Afterward, it became clear that though we had watched the same film, we had seen different things.
Murder in Matera: A True Story of Passion, Family, and Forgiveness in Southern Italy
A brief shot of a white-gloved honor guard respectfully folding the Confederate flag as it came down one final time was lost on me, but others zeroed in on it. One woman noted the importance of whites moving beyond mere silence on these issues. Healing those wounds will require facing unpleasant parts of our history that have been hidden or warped into cause for celebration. I remember my sad surprise upon reading about the opening of the National Memorial for Peace and Justice in Montgomery, Alabama. It commemorates the victims of lynching, and its companion museum catalogued hundreds of lynching sites, with soil from each location stored in a glass jar.
When I was growing up, lynchings were never spoken of, at least not within range of my white ears. Though the capital of the Confederacy eventually moved to Richmond, Jefferson Davis first governed from Montgomery. Not far from that marker is the Foundation for Moral Law, founded in by Roy Moore—he of 5,pound granite Ten Commandments and a famously failed run for the senate. From Charleston to Montgomery to Cass County, hundreds of southern communities have complex tapestries of racism, violence, and resistance that are rarely discussed in multi-racial company.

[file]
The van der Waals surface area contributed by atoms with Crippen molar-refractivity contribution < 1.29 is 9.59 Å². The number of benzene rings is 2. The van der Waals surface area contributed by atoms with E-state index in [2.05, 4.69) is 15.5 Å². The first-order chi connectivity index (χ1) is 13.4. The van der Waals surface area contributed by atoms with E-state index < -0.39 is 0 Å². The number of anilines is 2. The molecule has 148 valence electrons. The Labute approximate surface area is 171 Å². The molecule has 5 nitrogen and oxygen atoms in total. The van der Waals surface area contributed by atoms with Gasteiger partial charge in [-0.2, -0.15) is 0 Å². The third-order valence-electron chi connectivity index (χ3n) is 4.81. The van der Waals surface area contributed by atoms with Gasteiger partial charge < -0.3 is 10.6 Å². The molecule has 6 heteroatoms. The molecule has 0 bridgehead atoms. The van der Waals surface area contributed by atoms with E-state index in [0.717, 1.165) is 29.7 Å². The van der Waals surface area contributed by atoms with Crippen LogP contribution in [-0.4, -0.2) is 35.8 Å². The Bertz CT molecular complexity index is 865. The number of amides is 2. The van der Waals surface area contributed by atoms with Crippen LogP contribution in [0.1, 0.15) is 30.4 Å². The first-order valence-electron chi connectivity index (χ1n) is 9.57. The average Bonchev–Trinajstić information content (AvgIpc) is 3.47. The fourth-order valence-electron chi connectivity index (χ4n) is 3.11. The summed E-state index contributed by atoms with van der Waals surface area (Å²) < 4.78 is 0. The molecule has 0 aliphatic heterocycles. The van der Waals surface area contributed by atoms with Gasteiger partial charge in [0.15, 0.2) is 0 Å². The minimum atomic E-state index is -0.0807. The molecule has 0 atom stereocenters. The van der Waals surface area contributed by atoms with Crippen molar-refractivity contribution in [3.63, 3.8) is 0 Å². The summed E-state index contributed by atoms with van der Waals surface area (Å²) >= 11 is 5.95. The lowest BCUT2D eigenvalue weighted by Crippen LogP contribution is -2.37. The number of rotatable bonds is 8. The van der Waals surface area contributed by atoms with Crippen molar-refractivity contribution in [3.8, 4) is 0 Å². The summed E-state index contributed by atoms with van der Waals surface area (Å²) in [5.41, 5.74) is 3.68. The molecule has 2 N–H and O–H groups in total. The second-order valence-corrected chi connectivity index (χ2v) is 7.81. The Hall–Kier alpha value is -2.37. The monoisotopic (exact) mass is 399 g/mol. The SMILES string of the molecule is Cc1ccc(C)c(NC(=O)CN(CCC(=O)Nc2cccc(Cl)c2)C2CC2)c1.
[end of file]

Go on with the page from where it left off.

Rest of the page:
Emanuel is the story of an extreme conversation between Roof, a white man radicalized with the help of Confederate symbolism, and a black community that responded with faith despite great pain.
But forgiveness is a pathway to healing, not a license to forget. The story of the Emanuel nine and those they left behind is in theaters for two days only, June 17th and 19th. While it should not be the end of our conversations, this film is a powerful start. John Murdock is an attorney and writer with roots in Texas. He saw Emanuel at a screening sponsored by the Institute on Religion and Democracy.